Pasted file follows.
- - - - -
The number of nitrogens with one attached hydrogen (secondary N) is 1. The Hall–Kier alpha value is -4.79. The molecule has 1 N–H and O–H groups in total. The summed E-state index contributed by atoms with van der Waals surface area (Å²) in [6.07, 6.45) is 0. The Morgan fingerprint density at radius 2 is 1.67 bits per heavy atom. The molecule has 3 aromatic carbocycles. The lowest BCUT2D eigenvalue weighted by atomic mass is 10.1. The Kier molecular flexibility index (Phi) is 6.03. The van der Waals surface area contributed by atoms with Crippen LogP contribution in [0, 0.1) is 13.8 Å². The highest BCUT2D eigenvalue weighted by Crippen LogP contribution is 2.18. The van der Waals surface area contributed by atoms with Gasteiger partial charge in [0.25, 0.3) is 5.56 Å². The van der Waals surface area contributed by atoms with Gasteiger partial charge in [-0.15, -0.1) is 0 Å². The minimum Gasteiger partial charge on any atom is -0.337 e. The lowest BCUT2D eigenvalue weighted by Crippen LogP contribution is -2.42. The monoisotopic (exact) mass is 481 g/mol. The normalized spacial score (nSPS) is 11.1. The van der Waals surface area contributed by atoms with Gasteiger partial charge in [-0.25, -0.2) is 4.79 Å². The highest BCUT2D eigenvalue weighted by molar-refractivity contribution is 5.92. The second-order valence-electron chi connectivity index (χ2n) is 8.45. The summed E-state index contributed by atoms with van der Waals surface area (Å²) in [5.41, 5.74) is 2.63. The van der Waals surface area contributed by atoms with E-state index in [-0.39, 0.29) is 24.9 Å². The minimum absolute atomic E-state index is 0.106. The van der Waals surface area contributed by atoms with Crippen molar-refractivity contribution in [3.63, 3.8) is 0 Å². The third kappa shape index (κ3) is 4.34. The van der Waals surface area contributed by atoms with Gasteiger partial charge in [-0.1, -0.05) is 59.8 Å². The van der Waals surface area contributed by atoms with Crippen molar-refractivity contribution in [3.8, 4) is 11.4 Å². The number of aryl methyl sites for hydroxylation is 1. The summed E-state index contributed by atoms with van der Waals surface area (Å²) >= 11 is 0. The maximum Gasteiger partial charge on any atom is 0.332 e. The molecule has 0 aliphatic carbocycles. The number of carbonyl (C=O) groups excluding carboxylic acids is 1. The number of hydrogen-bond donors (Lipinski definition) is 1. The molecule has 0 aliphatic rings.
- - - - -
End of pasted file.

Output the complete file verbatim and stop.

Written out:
The number of nitrogens with one attached hydrogen (secondary N) is 1. The Hall–Kier alpha value is -4.79. The molecule has 1 N–H and O–H groups in total. The summed E-state index contributed by atoms with van der Waals surface area (Å²) in [6.07, 6.45) is 0. The Morgan fingerprint density at radius 2 is 1.67 bits per heavy atom. The molecule has 3 aromatic carbocycles. The lowest BCUT2D eigenvalue weighted by atomic mass is 10.1. The Kier molecular flexibility index (Phi) is 6.03. The van der Waals surface area contributed by atoms with Crippen LogP contribution in [0, 0.1) is 13.8 Å². The highest BCUT2D eigenvalue weighted by Crippen LogP contribution is 2.18. The van der Waals surface area contributed by atoms with Gasteiger partial charge in [0.25, 0.3) is 5.56 Å². The van der Waals surface area contributed by atoms with Gasteiger partial charge in [-0.15, -0.1) is 0 Å². The minimum Gasteiger partial charge on any atom is -0.337 e. The lowest BCUT2D eigenvalue weighted by Crippen LogP contribution is -2.42. The monoisotopic (exact) mass is 481 g/mol. The normalized spacial score (nSPS) is 11.1. The van der Waals surface area contributed by atoms with Gasteiger partial charge in [-0.25, -0.2) is 4.79 Å². The highest BCUT2D eigenvalue weighted by molar-refractivity contribution is 5.92. The second-order valence-electron chi connectivity index (χ2n) is 8.45. The summed E-state index contributed by atoms with van der Waals surface area (Å²) in [5.41, 5.74) is 2.63. The van der Waals surface area contributed by atoms with E-state index in [-0.39, 0.29) is 24.9 Å². The minimum absolute atomic E-state index is 0.106. The van der Waals surface area contributed by atoms with Crippen molar-refractivity contribution in [3.63, 3.8) is 0 Å². The third kappa shape index (κ3) is 4.34. The van der Waals surface area contributed by atoms with Gasteiger partial charge in [-0.1, -0.05) is 59.8 Å². The van der Waals surface area contributed by atoms with Crippen molar-refractivity contribution in [3.8, 4) is 11.4 Å². The number of aryl methyl sites for hydroxylation is 1. The summed E-state index contributed by atoms with van der Waals surface area (Å²) >= 11 is 0. The maximum Gasteiger partial charge on any atom is 0.332 e. The molecule has 0 aliphatic carbocycles. The number of carbonyl (C=O) groups excluding carboxylic acids is 1. The number of hydrogen-bond donors (Lipinski definition) is 1. The molecule has 0 aliphatic rings.